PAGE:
With all the history curriculum they currently have; does it emphasize on no hatred for any race, creed, color or religion? I’d imagine so, but you never know, growing up our textbooks still from time to time used slang and prejudiced terms and talked down about different races; although that was quite a few years ago..I’m sure they’ve improved since then.

    Your VB Friend
    JadeLouise Designs

  16. mamawolfe says:

    Hi Annie~ I think there is a lot to be determined about how/when it will be taught, and just what ‘it’ is. The law says it applies K-12 in age appropriate fashion. It will be interesting to see what happens.
    Mommy LaDy Club-I agree that sexual preference has nothing to do with someone’s accomplishments. I hope that this law doesn’t get interpreted that way. I see it more as an opening to discuss, or even speak about, the aspect of our culture that has been ‘taboo’ for so long. I hope it evolves into a non-issue; but as we’ve seen with the civil rights and women’s movements, just because we have laws it doesn’t mean everything is immediately equal.
    Hi Amber~ you bring up some excellent questions. I agree that we shouldn’t try to hide any unsavory aspect of our history-we need to ‘never forget’ so as to learn from it. Our current curriculums do emphasize tolerance for all, and I think textbooks have evolved tremendously in the last 20-30 years. Texts won’t adopt this current legislation until 2015, so until then it will be up to districts/teachers to create the curriculum. I hope the public trusts teachers to educate without bias, and respects us as professionals.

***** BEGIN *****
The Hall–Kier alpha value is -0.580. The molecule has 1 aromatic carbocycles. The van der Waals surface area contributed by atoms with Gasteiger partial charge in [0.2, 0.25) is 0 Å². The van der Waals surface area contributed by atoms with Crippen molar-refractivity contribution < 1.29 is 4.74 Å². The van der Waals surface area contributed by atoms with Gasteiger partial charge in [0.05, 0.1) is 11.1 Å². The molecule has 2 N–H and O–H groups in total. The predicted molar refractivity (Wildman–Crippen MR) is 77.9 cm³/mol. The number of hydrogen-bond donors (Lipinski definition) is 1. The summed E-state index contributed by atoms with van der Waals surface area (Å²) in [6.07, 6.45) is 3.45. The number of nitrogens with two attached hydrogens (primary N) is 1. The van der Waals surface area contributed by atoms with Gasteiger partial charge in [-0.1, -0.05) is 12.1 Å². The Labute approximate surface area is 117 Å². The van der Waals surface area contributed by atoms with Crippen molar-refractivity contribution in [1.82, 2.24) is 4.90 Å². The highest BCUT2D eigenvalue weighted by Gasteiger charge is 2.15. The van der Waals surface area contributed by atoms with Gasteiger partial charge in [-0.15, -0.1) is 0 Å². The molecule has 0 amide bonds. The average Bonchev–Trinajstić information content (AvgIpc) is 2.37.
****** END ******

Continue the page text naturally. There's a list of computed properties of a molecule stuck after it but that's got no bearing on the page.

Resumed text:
17. Rosann says:

    Great post! I miss California too. I agree with the other comments that there’s not a need to segregate. History is history. I must admit I do like knowing my girls are being raised in a small town with a great school system. The classes aren’t over crowded and the students are getting the attention they need to thrive. My step-daughter went through middle school and high school in Southern CA and even as smart as she is, she struggled to get through both. It was a foot race to get her to graduate. She struggled with test performance and felt like she wasn’t able to connect with her teachers. I’m sure some of that was her fault for being the typical teenage girl, but I also think if she would have been able to connect more with her teachers instead of just being another head in their class, she would have done much better.
    ~Blessings,
    Rosann

  18. Hi Rosann, Thank you. Smaller class sizes do make a huge difference-I feel sad if there are days when I can’t speak to every one directly. It shouldn’t be that way!